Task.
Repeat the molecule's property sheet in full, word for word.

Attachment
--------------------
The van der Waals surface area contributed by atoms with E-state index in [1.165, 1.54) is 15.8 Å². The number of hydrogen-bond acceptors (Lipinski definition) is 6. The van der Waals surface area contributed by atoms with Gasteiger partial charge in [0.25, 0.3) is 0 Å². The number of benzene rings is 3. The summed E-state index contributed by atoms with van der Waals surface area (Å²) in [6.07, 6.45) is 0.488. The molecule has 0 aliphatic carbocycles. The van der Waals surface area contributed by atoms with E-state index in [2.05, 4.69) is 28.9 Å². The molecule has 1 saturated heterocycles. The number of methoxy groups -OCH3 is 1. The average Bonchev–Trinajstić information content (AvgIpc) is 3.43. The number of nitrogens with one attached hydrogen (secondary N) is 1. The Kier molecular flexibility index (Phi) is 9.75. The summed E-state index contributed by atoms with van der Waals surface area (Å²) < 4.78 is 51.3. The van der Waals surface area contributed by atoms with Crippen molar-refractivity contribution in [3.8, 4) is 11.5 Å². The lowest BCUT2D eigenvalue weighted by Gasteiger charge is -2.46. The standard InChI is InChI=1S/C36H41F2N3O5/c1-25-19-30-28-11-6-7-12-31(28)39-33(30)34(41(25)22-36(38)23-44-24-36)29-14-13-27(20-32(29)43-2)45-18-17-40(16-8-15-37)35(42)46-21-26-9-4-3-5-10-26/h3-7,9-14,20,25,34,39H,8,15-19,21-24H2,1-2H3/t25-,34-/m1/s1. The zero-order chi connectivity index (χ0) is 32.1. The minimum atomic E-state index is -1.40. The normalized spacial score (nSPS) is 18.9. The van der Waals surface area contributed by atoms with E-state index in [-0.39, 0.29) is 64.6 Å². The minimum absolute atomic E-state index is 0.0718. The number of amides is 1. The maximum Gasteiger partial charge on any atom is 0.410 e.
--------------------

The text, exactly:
The van der Waals surface area contributed by atoms with E-state index in [1.165, 1.54) is 15.8 Å². The number of hydrogen-bond acceptors (Lipinski definition) is 6. The van der Waals surface area contributed by atoms with Gasteiger partial charge in [0.25, 0.3) is 0 Å². The number of benzene rings is 3. The summed E-state index contributed by atoms with van der Waals surface area (Å²) in [6.07, 6.45) is 0.488. The molecule has 0 aliphatic carbocycles. The van der Waals surface area contributed by atoms with E-state index in [2.05, 4.69) is 28.9 Å². The molecule has 1 saturated heterocycles. The number of methoxy groups -OCH3 is 1. The average Bonchev–Trinajstić information content (AvgIpc) is 3.43. The number of nitrogens with one attached hydrogen (secondary N) is 1. The Kier molecular flexibility index (Phi) is 9.75. The summed E-state index contributed by atoms with van der Waals surface area (Å²) < 4.78 is 51.3. The van der Waals surface area contributed by atoms with Crippen molar-refractivity contribution in [3.8, 4) is 11.5 Å². The lowest BCUT2D eigenvalue weighted by Gasteiger charge is -2.46. The standard InChI is InChI=1S/C36H41F2N3O5/c1-25-19-30-28-11-6-7-12-31(28)39-33(30)34(41(25)22-36(38)23-44-24-36)29-14-13-27(20-32(29)43-2)45-18-17-40(16-8-15-37)35(42)46-21-26-9-4-3-5-10-26/h3-7,9-14,20,25,34,39H,8,15-19,21-24H2,1-2H3/t25-,34-/m1/s1. The zero-order chi connectivity index (χ0) is 32.1. The minimum atomic E-state index is -1.40. The normalized spacial score (nSPS) is 18.9. The van der Waals surface area contributed by atoms with E-state index in [-0.39, 0.29) is 64.6 Å². The minimum absolute atomic E-state index is 0.0718. The number of amides is 1. The maximum Gasteiger partial charge on any atom is 0.410 e.